Monday, 29 October 2012

Rhubarb-hazelnut meringue cake

Rhubarb-hazelnut meringue cake
I wanted a drop-dead rhubarb dessert to use up the rhubarb left over from making that lovely Persian stew. I was imagining something nutty; something autumnal, and found just the thing at this lovely baking blog. 

The Berry Lovely recipe is for a 26-cm cake, which would be serious overkill for two people, even if I had a cake tin big enough! Luckily, the Young Man owed me one and agreed to scale it down to fit our equipment. With his graphic calculator. Knew it would come in handy someday : )

The cake was everything I hoped it would be: tart, but sweet and fabulously nutty--it even stood up to being prized out of a regular cake tin after I failed to heed the instructions about using a springform tin! The only teensy little problem is that it really doesn't keep well. Next time, I'll have enough friends over to make sure there are no leftovers.

Rhubarb-hazelnut meringue cake

Makes one 19 cm cake

For the cake layer
96 g butter
60 g castor sugar
2.5 egg yolks
1/4 tsp vanilla extract
120 g flour
1.5 tsp baking powder
90 ml milk

For the meringue layer
2.5 egg whites
160 g castor sugar
50 g ground hazelnut
300 g rhubarb
2 tbsp hazelnut slices

1 Preheat the oven to 180° C. Line a 19-cm  springform cake tin with grease-proof paper.

2 In a bowl beat the butter and sugar until creamy. Add the egg yolks, one at a time, and mix until incorporated. Add the vanilla extract. In a separate bowl, mix together the flour and baking powder, and add to the mixture, alternating with the milk.

3 Pour the mixture into the prepared springform tin and bake for about 20-25 min. Take out of the oven and let cool slightly. Lower the oven temperature to 160°C.

4 Clean the rhubarb and cut into small pieces. Beat the egg whites until soft peaks form, then gradually add the castor sugar and beat until stiff. Fold in the ground hazelnuts and the rhubarb pieces. Spread the meringue on the cake base and sprinkle with the sliced hazelnuts.

5 Put the cake back in the oven and bake for another 35-40 min. Cool the cake on a wire rack before removing it from the tin.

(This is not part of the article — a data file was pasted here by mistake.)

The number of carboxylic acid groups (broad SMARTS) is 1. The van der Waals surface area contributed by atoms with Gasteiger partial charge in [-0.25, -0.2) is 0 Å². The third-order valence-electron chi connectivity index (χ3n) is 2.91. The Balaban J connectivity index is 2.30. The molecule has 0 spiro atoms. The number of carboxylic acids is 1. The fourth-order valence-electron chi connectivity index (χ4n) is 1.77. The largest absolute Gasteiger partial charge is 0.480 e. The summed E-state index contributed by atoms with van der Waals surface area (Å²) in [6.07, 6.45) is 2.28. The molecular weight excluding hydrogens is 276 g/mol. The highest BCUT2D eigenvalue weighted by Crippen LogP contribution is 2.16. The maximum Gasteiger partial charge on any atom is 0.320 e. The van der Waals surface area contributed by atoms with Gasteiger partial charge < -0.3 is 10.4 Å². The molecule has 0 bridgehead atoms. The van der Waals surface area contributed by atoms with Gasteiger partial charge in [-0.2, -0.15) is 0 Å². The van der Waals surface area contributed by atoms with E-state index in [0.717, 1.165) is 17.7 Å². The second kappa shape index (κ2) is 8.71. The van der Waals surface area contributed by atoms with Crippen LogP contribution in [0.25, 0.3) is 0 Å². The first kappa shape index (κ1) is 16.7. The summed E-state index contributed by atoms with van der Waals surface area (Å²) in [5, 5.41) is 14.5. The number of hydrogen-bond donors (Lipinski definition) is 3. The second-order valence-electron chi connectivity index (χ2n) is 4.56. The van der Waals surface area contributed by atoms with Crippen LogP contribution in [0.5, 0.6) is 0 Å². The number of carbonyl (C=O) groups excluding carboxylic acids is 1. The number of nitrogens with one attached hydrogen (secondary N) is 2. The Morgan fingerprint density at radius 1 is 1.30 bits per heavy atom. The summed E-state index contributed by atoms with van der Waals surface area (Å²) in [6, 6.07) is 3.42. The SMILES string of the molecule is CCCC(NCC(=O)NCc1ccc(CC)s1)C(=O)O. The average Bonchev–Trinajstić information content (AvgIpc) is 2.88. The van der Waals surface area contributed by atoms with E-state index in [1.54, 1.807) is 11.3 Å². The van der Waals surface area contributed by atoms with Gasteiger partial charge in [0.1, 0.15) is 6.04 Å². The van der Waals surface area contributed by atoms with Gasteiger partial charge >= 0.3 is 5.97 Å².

Tuesday, 23 October 2012

Khoresht-e rivas: Persian stew with rhubarb, mint and lemon

Persian stew with rhubarb, mint and lemon
When I was a little girl in Scotland, we lived in a big sandstone house with a huuuge back garden (or so it seemed then). Growing in the garden were such things as grow readily in that mostly-dismal climate: gooseberries, potatoes and... rhubarb! As a sneaky treat, we kids would pull off a stalk and "dook it in a poke of sugar". Knowing me, though, I probably ditched the bag of sugar and ate my share au naturel. My passion for sour things goes way back!

Rhubarb is not readily available in Japan and it was years since I'd had it. It has been in the back of my mind, though, as it seems to have been enjoying a surge of popularity in the UK the last few years and my favourite foodie haunts are full of rhubarb recipes. When a translator friend posted pictures on Facebook of rhubarb dishes his wife had made and, better yet, let it be known that she actually has it for sale, I knew my time had come!

And what better reintroduction to rhubarb than this Persian stew, adapted from one in Pomegranates and Roses: My Persian Family Recipes by Ariana Bundy. I bought the book as soon as it came out and it is fast becoming one of my favourite Persian cookbooks. The spicier "Gulf" dishes are especially welcome, as many similar books on Persian cooking tend to focus on the dominant cuisine and skip the regional delights. Better yet, quite a few of the recipes, including this one, are doable on a weeknight!

The khoresh is tart but not too tart, and wonderfully fresh-tasting with all that lovely mint. I prefer to kepps some for garnishing with before serving, but in Iran, they would all be cooked with stew. Watch the rhubarb carefully for doneness. You want the pieces to stay whole and not disintegrate. Mine were ready in less than five minutes after hitting the pot!
Khoresht-e rivas: Persian stew with rhubarb, mint and lemon

Serves 6

1 large onion, chopped into small dice
1 stalk celery, chopped into small dice
1 kg chicken thighs, cut into bite-sized pieces
2 tbsp olive oil
2 cloves garlic
1 tbsp butter
1/2 tsp turmeric
1 tsp brown sugar, or to taste
juice and zest of 1/2 lemon, or to taste
1-1 1/2 tsp salt
1/2 tsp white pepper
25 g fresh mint, finely chopped
150 g flat-leaf parsley, roughly chopped
650 ml unsalted chicken stock
1 tsp dried mint
750 g rhubarb, cut into 5 cm pieces on the diagonal
1/2 tsp saffron threads ground in a small mortar and dissolved in 2-3 tbsp hot water

1. In a heavy pot over a medium-high heat, heat the olive oil and brown the onion, celery and chicken until the vegetables are golden and the meat is seared--about 10 minutes. Stirring frequently, add the garlic cloves, butter, turmeric, lemon zest and salt and pepper. Stir in 2/3 of the fresh herbs. Cook for about 5 minutes. Add the stock and dried mint. Reduce heat and simmer gently for 20 minutes, stirring from time to time.

2. Add the rhubarb, lemon juice and saffron liquid and bring to the boil, without stirring too much to avoid breaking up the rhubarb. The stew is cooked when the rhubarb is cooked, but not falling apart.

3. Check the seasoning: if it is too tart, add more sugar and if not tart enough, balance it with a little more lemon juice. Scatter over the remaining fresh herbs and serve immediately.